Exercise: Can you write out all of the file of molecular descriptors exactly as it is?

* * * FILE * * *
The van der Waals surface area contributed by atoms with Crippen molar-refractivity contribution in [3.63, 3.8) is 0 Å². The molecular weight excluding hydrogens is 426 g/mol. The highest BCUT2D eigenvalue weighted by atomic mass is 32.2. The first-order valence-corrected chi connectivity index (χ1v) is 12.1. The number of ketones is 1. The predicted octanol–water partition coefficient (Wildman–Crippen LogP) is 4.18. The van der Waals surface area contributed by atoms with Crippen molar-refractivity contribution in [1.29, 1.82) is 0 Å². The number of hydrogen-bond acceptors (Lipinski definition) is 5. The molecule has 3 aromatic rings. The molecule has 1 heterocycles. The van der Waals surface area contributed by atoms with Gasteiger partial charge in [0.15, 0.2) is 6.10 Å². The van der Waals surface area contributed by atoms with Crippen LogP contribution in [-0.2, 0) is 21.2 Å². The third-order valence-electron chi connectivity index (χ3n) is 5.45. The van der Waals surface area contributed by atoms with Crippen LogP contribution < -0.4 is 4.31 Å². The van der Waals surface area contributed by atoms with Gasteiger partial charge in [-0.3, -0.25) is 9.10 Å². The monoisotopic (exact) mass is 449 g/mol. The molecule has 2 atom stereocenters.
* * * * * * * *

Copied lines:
The van der Waals surface area contributed by atoms with Crippen molar-refractivity contribution in [3.63, 3.8) is 0 Å². The molecular weight excluding hydrogens is 426 g/mol. The highest BCUT2D eigenvalue weighted by atomic mass is 32.2. The first-order valence-corrected chi connectivity index (χ1v) is 12.1. The number of ketones is 1. The predicted octanol–water partition coefficient (Wildman–Crippen LogP) is 4.18. The van der Waals surface area contributed by atoms with Crippen molar-refractivity contribution in [1.29, 1.82) is 0 Å². The number of hydrogen-bond acceptors (Lipinski definition) is 5. The molecule has 3 aromatic rings. The molecule has 1 heterocycles. The van der Waals surface area contributed by atoms with Gasteiger partial charge in [0.15, 0.2) is 6.10 Å². The van der Waals surface area contributed by atoms with Crippen LogP contribution in [-0.2, 0) is 21.2 Å². The third-order valence-electron chi connectivity index (χ3n) is 5.45. The van der Waals surface area contributed by atoms with Crippen LogP contribution < -0.4 is 4.31 Å². The van der Waals surface area contributed by atoms with Gasteiger partial charge in [-0.3, -0.25) is 9.10 Å². The monoisotopic (exact) mass is 449 g/mol. The molecule has 2 atom stereocenters.